Jordan Goldenberg, Ryerson University ‘23 and Leah Goldschmidt, York University ‘22, are representing Canadian Jewish students on Hillel International’s global stage. Here’s how they’re enhancing the Canadian Jewish campus experience for years to come:

This year I was fortunate enough to be selected to participate on  the Hillel International Student Cabinet, as one of two Canadian representatives. I am honoured to join the board of  22 students from the United States of America, Israel, Russia and Brazil. 

Over the years, I have been very active in Hillel at York University, and was thrilled when Hillel York’s staff approached me about the opportunity to bring my enthusiasm and passion for Hillel on an international scale. 

Hillel has always been a safe space for me — somewhere I could go to feel comfortable about my Jewish identity, but also a place where I could meet other Jews on campus; some who have become my best friends. Although I only recently joined the Student Cabinet, I can genuinely say I have met some of the most incredible students and staff who are so passionate about the Hillel movement.

I am constantly amazed by the work Hillel students are doing around the world to support and connect the next generation of our community.. We have members who have founded their own Hillels at colleges with barely any Jews, members who are advocates for the LGBTQ+ community and have launched successful international LGBTQ+ cohorts, and members who are doing tremendous work in combating antisemitism. Being around such passionate and motivating students has inspired me to go after my own aspirations within Hillel; creating space for Jews with disabilities.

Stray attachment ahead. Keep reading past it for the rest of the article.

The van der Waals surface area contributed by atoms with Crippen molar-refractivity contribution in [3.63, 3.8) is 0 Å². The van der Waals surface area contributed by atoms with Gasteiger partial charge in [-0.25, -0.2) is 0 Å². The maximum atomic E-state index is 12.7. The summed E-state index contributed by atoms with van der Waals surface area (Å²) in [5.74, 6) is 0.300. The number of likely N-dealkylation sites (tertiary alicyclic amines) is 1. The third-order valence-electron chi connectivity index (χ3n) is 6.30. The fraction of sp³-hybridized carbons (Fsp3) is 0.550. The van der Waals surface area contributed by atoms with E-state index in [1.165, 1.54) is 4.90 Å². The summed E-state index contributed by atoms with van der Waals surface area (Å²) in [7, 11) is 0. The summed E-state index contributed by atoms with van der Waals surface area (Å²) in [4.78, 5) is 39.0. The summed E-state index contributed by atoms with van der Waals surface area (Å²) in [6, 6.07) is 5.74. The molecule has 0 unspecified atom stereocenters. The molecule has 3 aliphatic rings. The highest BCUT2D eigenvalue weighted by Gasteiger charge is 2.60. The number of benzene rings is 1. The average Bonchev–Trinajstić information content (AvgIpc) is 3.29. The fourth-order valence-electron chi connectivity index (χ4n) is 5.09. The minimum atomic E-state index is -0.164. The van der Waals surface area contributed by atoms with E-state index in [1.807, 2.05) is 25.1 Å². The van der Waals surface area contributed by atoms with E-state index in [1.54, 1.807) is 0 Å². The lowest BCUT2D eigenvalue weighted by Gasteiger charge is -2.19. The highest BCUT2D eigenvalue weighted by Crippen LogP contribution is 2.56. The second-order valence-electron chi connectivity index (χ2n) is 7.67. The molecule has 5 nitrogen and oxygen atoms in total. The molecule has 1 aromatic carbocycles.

As a student with a disability, I am very passionate about expanding space for Jews with disabilities, and while Hillel has taken great strides to increase accessibility and inclusivity; there’s lots more we can do. Hillel has given me incredible resources and support to launch my own projects within this space.

I am thrilled to be representing Canada in this incredible opportunity, and am looking forward to the year ahead.

Leah Goldschmidt, Hillel York

My name is Jordan Goldenberg, and I am a third-year student at Ryerson University studying business management. I am also the President of Hillel Ryerson. The Cabinet is made up of students from around the world, working towards the common goal of engaging Jewish university and college students worldwide. The role of the Cabinet is to serve as a voice for Jewish students and a means of connection to the worldwide Hillel movement. Being part of the collective voice means everything to me, and I am excited to be that voice for Jewish students amplifying Canada and Hillel Ontario’s role on the global stage.